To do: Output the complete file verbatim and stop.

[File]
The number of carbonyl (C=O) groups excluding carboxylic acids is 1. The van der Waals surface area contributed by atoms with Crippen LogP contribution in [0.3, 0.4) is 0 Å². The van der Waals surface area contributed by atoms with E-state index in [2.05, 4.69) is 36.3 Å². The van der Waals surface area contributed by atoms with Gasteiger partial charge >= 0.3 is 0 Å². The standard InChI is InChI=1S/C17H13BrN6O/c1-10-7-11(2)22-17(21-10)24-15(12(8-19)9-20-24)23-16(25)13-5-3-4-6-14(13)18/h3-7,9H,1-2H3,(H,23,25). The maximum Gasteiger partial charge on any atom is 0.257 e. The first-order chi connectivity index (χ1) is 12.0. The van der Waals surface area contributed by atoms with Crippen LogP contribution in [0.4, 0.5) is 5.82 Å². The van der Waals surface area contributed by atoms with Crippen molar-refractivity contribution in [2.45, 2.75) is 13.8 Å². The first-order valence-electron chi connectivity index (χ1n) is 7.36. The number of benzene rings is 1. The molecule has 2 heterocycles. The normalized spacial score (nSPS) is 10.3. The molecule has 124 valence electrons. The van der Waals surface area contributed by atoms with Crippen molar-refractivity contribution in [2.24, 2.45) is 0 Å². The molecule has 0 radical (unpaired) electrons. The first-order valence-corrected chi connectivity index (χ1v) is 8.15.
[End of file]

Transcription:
The number of carbonyl (C=O) groups excluding carboxylic acids is 1. The van der Waals surface area contributed by atoms with Crippen LogP contribution in [0.3, 0.4) is 0 Å². The van der Waals surface area contributed by atoms with E-state index in [2.05, 4.69) is 36.3 Å². The van der Waals surface area contributed by atoms with Gasteiger partial charge >= 0.3 is 0 Å². The standard InChI is InChI=1S/C17H13BrN6O/c1-10-7-11(2)22-17(21-10)24-15(12(8-19)9-20-24)23-16(25)13-5-3-4-6-14(13)18/h3-7,9H,1-2H3,(H,23,25). The maximum Gasteiger partial charge on any atom is 0.257 e. The first-order chi connectivity index (χ1) is 12.0. The van der Waals surface area contributed by atoms with Crippen LogP contribution in [0.4, 0.5) is 5.82 Å². The van der Waals surface area contributed by atoms with Crippen molar-refractivity contribution in [2.45, 2.75) is 13.8 Å². The first-order valence-electron chi connectivity index (χ1n) is 7.36. The number of benzene rings is 1. The molecule has 2 heterocycles. The normalized spacial score (nSPS) is 10.3. The molecule has 124 valence electrons. The van der Waals surface area contributed by atoms with Crippen molar-refractivity contribution in [2.24, 2.45) is 0 Å². The molecule has 0 radical (unpaired) electrons. The first-order valence-corrected chi connectivity index (χ1v) is 8.15.